From Snout to Tail. Conference December 8-10, 2016

From Snout to Tail. Conference December 8-10, 2016

Exploring the Greek sacrificial animal from the literary, epigraphical, iconographical,  archaeological and zooarchaeological evidence.
Uppsala University, Blåsenhus, Bertil Hammer lecture hall – December 8-10, 2016.

Animal sacrifice was the most important ritual within ancient Greek religion (ca 1000 BC to 200 AD). Through animal sacrifice men communicated with the gods to ask for help, show their gratitude or honour the divine party, but the ritual did also lay down the differences between gods and men. Depending on how the animal was divided and who received what, and whether the meat, blood and innards were kept raw, cooked or burnt, it was established who was immortal and mortal, respectively. The division and handling of the animal also marked differences in status between humans, individuals as well as groups, linked to what part of the animal one received. Each body part had its own meaning and function within the ritual, but in what way and why remains to be investigated in more detail.

The conference From snout to tail brings together 20 internationally well-known scholars with profound knowledge of the ancient source material and ancient Greek religion to explore the handling of the different parts of the animal, from snout to tail. The aim is a better understanding of the use and meaning of the animal’s body within sacrificial ritual through a thorough interpretation of the complex Greek sacrificial terminology, representations of ritual preserved on pottery and reliefs and animal bones found in Greek sanctuaries. The results will provide new insights as to how animal sacrifice worked as a means to communicate with the gods and establish the world order. The understanding of animal sacrifice in Greek antiquity is central for the understanding of ancient individuals, their society and relation to the divine.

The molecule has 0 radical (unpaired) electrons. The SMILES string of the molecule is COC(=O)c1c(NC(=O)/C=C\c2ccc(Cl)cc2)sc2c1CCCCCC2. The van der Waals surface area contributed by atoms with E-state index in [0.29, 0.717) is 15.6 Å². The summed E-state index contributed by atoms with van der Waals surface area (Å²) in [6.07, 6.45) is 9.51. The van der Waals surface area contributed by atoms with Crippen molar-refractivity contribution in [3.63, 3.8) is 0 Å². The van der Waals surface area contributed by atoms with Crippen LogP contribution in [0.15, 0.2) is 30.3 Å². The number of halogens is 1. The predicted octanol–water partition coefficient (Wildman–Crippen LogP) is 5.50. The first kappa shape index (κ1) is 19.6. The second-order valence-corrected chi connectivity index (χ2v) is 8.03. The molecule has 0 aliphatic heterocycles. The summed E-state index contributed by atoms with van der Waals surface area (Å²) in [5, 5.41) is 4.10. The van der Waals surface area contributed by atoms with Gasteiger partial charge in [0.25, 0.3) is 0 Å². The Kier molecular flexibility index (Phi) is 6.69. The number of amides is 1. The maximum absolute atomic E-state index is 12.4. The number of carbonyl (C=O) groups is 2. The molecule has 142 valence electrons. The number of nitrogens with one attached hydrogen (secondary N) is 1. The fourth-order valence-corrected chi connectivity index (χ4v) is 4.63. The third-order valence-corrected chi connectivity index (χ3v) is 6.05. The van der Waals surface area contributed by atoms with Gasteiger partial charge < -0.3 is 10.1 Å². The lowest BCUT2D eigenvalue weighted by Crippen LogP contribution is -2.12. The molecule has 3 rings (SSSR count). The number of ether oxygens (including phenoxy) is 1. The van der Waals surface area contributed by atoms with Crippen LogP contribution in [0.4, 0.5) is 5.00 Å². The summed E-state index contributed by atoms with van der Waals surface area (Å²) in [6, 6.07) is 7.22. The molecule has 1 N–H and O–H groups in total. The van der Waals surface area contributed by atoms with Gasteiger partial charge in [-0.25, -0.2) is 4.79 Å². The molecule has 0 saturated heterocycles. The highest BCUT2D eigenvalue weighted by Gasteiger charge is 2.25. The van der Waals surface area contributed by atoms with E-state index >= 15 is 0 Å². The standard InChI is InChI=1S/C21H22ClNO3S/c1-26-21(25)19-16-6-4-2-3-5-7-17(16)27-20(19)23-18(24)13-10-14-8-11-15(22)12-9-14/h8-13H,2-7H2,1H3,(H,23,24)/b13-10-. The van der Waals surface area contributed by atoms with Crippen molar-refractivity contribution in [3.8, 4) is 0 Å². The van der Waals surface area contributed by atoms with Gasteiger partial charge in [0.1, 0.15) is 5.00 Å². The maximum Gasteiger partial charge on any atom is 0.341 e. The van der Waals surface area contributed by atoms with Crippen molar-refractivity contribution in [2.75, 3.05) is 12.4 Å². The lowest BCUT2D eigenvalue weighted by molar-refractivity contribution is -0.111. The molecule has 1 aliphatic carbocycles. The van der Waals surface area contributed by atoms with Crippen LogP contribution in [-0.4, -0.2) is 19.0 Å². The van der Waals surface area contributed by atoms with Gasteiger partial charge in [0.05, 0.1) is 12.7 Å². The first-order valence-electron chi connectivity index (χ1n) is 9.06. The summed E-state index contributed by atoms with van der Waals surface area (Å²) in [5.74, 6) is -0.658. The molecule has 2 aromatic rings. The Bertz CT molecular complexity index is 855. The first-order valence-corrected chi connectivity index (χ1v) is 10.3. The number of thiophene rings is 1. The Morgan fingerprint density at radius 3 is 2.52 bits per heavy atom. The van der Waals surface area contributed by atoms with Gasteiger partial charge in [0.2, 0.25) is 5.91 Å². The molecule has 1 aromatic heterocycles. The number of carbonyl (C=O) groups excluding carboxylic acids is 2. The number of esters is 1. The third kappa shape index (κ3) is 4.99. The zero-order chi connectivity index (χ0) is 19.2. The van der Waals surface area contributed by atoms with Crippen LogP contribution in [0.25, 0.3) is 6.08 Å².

The main methodological aim is to integrate all kinds of extant ancient sources: texts, inscriptions, images, archaeological material and preserved animal bones. It is only through such an approach that we may grasp the complex ritual reality. From a methodological perspective, this empirical width is innovative and creative, as scholars tend to stick to their own fields. A zooarchaeologist rarely knows ancient Greek while a philologist rarely has competence in the interpretation of images or identification of animal bones. Therefore, the conference wants to highlight and develop the importance of a work mode that makes use of the ancient evidence as fully as possible through cross-disciplinary dialogue, but also to stimulate and establish collaboration between scholars across disciplines.

Web page of the conference: